All communication in both B4 and B6 levels is done through a fitted push-to-talk system – with the outside mic and receiver mounted on the underside of the side mirror so that no one has to open their windows in potentially hazardous situations to communicate.
Apart from this, it’s difficult to see that the vehicle is armoured – which is precisely the point says Anderson.
“When we armour a vehicle, it’s important to make it look as normal as possible, otherwise you’re a target.”
It doesn’t make much sense to armour a cheaper SUV, spending three times the purchase price in the process, but he has done it, Anderson concedes, where clients have specifically gone out to use nondescript vehicles in a bid to lower their risk profile.
Confidentiality is a critical part of the business. The vehicles that come in have their number plates taped over. Clients are scheduled so that they never meet each other. When the vehicles are involved in motor accidents or shoot outs, the approved panel beaters either work on site or the vehicle is taken to them, with a company escort while undergoing repairs.
“The competitive edge of having an armoured vehicle is that people mustn’t know you have one,” he says.
The people who have their vehicles armoured are predominantly from Gauteng, Cape Town and, increasingly, Durban, with businesspeople in cash intensive businesses more likely to have the B6 level of protection.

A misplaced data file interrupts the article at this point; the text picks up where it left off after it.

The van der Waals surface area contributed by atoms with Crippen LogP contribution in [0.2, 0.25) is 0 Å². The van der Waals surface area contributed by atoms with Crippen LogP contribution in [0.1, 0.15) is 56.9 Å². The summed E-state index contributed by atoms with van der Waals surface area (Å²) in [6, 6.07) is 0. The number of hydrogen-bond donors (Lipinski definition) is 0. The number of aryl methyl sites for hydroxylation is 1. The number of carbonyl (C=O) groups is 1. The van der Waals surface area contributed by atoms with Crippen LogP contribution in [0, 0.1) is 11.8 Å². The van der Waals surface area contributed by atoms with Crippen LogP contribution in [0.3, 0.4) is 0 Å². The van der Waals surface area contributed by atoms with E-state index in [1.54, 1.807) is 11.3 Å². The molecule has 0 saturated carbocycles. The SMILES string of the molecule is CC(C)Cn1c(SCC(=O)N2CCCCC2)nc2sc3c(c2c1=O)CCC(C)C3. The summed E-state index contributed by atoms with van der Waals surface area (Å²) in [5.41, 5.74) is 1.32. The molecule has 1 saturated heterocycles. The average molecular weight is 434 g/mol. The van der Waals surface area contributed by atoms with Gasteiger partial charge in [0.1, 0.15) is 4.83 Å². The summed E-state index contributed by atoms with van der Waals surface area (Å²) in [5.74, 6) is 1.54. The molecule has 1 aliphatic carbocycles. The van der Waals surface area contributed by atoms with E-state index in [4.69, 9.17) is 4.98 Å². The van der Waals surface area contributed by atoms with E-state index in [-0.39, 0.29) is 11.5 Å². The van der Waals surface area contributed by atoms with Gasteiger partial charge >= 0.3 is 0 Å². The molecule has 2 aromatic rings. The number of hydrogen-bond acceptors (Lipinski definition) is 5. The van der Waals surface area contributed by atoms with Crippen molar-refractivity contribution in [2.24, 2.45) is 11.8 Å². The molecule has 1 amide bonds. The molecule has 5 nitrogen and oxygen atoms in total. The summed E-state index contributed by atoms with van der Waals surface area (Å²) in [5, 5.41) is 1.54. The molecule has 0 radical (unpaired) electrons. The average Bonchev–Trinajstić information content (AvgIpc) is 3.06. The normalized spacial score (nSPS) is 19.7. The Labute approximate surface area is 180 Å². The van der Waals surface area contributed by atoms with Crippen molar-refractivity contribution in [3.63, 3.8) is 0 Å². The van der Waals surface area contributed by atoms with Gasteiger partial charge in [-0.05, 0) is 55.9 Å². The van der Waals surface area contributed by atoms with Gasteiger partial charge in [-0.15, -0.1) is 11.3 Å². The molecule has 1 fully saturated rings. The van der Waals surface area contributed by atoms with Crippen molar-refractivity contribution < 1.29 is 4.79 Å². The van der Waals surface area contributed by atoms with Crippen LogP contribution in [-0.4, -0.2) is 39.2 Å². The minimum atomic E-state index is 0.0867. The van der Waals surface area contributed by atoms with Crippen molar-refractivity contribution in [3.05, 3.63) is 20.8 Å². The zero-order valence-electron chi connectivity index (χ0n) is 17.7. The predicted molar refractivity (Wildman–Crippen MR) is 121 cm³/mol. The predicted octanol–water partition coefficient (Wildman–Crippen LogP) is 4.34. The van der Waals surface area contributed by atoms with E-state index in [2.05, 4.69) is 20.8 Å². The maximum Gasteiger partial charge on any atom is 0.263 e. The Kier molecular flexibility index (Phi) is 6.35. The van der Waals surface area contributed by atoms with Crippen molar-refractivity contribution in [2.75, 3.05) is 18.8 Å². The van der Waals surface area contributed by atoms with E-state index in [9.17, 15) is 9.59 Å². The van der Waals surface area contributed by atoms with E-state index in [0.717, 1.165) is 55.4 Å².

As Anderson puts it: “Certain demographics are perceived as being very wealthy and having cash in hand, while certain communities are more risk averse too.”
A gutted door that is about to be fitted with armour plating and armoured glass. Picture: Kevin Ritchie
Increasingly though, multinational corporates, with regional offices in south Africa, are insisting that their C-suite executives have ballistic protection on their vehicles. Johannesburg’s crime profile is rated, he says, on a par with Sao Paulo in Brazil. In fact, he believes that the crime levels are worryingly high.
“It’s incredibly dangerous, we’re like frogs – lobsters actually – in a pot of boiling water. It’s so bad that when I went to Iraq on business recently, I was arranging for my insurance and trying to tell my broker, unsuccessfully, that I was actually safer statistically in war zone like Baghdad, than in a place like Joburg.”
South Africa’s crime levels did drop marginally year-on-year, according to the police statistics released last September, but even with that, 45 cars are hijacked every day, 23 of which are in Gauteng. The Global Peace Index ranks South Africa at 125 out of 163 countries, down one position from the year before and lower than neighbours Zimbabwe (124), Lesotho (104), eSwatini (72), Mozambique (86), Namibia (43) and Botswana (29).
It’s not the volume of crime, but the brutality with which it is carried out, says Anderson.
“Crime is increasingly violent and bad, but it’s not being reported anymore. To make the news, it has to be outrageously bad.”
For all that, Anderson describes himself as being very positive about South Africa.
“This is a great country, South Africans are fantastic, you can earn a lot of money if you are prepared to work hard and we still have an incredible lifestyle, but there’s a price to be paid for that, and that’s security.
“I regard myself as incredibly optimistic but, like a lot of other South Africans, I’m putting Plan B in place while hoping that Plan A is going to work out in the end. But it’s because of this that we’re getting this incredible drain on skills.
“What we were trying to say, in Sandton City, is that there is an alternative to emigrating, we can dramatically mitigate your risk, allowing you to live your life without being paranoid.”